Tuesday, September 8, 2020

Social Security System (SSS) Scams That You Should Avoid To Protect Your Online Account

Have you experienced reading an online post informing you that you won a raffle promo or you were entitled to a cash bonus?

Then, it will advise you to click a link, which will request you to key in your SSS personal data.

 

Or have you been approached by someone who offers SSS-related services, such as getting an SSS number in exchange for a fee?

 

If your answer is YES, then, you must have been scammed.

 

Related Post: 3 Bank Scams That are Common During the Lockdown

                            I was Scammed: My Bank Credit Card Story

                            5 Useful Tips That Will Foil Any Bank Scam Attemps


                            


How does SSS scam work?

 

An individual, pretending to be SSS employees will reach out to you, to request sensitive information such as your email address or mobile phone number to allegedly update your SSS records.

 

Once, your personal information are with the scammers, they can change your password and apply for a loan in your name. 

 

What is the nature of SSS scams?

 

There is only one common denominator of an SSS scam: scammers will collect your personal information through email or social media, via a call or SMS.

 

There were also reported cases of “fixers” helping unsuspecting members and getting duped into divulving their sensitive information.

 

How to avoid scammers?

 

The SSS official FB Page, SSSPH warns members to be vigilant and to just keep their personal information to themselves only.



  1. Don’t open clickbait posts about a raffle or cash bonus for SSS members. This link will lure you to give your data;
  2. Ignore calls from fake SSS employees who will ask you for sensitive information such as your mobile number or email password;
  3. Do not accept any offers from someone willing to help you with your SSS transactions.

What are the SSS official channels?

 

All SSS online services are free and can only be done in My.SSS or SSS Mobile App and in all SSS offices nationwide.

 

For other concerns, you may contact any of the SSS contact details below:

 

Facebook: SSSPH

Twitter: PHLSSS

Youtube: MySSSPhilippines

Hotline: 1455 or 1-800-10-2255-77 (toll-free)

Email: 

General inquiries: member_relations@sss.gov.ph

For electronic facilities and web-related inquiries - onlineserviceassistance@sss.gov.ph

PRB Generation and Technical Support: PRNHelpline@sss.gov.ph

Contact Service Unit: ofw.relations@sss.gov.ph

Final Thoughts

No one is a scammer unless you allowed yourself to be scammed.

Knowing the tell-tale signs of scamming will prevent you from losing your hard-earned savings.

Let us always be on guard when it comes to our finances. Nowadays, fraudsters are more sophisticated in carrying out their evil intentions.



12 comments:

  1. Yikes, I didn't know about some of this. Thanks for working to keep us safe!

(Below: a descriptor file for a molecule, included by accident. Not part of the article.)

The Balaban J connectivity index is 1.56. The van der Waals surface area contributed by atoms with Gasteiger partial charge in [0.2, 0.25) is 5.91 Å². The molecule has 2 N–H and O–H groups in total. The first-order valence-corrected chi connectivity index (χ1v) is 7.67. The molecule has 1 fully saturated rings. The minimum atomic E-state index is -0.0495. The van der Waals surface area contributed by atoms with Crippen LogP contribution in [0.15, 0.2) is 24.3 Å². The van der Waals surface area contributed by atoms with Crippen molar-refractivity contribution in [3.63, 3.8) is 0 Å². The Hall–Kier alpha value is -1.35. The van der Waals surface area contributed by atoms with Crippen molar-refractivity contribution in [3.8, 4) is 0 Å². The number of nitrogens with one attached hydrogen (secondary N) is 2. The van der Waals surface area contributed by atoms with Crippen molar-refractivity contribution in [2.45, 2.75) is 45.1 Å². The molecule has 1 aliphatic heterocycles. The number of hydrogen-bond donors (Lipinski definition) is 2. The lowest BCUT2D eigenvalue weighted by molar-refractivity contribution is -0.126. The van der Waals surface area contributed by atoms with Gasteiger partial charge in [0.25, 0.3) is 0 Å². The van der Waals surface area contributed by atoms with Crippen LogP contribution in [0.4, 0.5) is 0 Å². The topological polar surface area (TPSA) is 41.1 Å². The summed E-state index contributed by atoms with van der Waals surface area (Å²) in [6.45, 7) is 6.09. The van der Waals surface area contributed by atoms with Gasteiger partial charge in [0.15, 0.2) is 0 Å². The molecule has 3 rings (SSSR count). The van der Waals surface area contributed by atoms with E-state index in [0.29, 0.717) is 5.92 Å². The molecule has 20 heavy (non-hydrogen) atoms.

ReplyDelete
  2. I get such mails all the time, ones telling you you won a raffle or inherited some funds and others. I don't click them because I don't play raffles or expecting any inheritance. Thanks a lot for the info on what happens when such links are clicked.

    ReplyDelete
  3. It's scary how there are so many scammers online, ready to take advantage of unsuspecting people. These are great tips to stay safe while on the internet!

    ReplyDelete
  4. Oh my it would be so scary to get your information stolen. Its so important to protect your data!

    ReplyDelete
  5. I haven't gotten any of those emails, fortunately. And I don't think I would fall for them. But what does worry me is that some scammers are very sneaky and crafty and I fear that they will come up with something that sounds credible. I hate how careful we have to be because of these people.

    ReplyDelete
  6. I have being receiving those types of emails.
    I have also being getting emails from some weird "insurance company" called auto and reward, telling me to redeem my money.
    I don't know how to stop getting these emails.

    ReplyDelete
  7. SSS is already a pain to deal with back in the day... Glad I've come to read your post about SSS scams to avoid this.

    ReplyDelete
  8. So many social security scams out. Thank you for the warning.

    ReplyDelete
  9. My husband is always on the look out for scams and check the mail and email for this all the time, especially for my daughter

    ReplyDelete
  10. I did not know anything about it, thanks for this vast and detailed update.

    ReplyDelete
  11. Ugh! I hate these freaking scammers. Sometimes they sound so real too, it's easy to see how people can get suckered. These are all great tips to help avoid that!

    ReplyDelete
  12. It's always a good thing when bloggers share information like this. It helps to educate people.

    ReplyDelete

Hey there! I would like to hear your thoughts. Please comment below.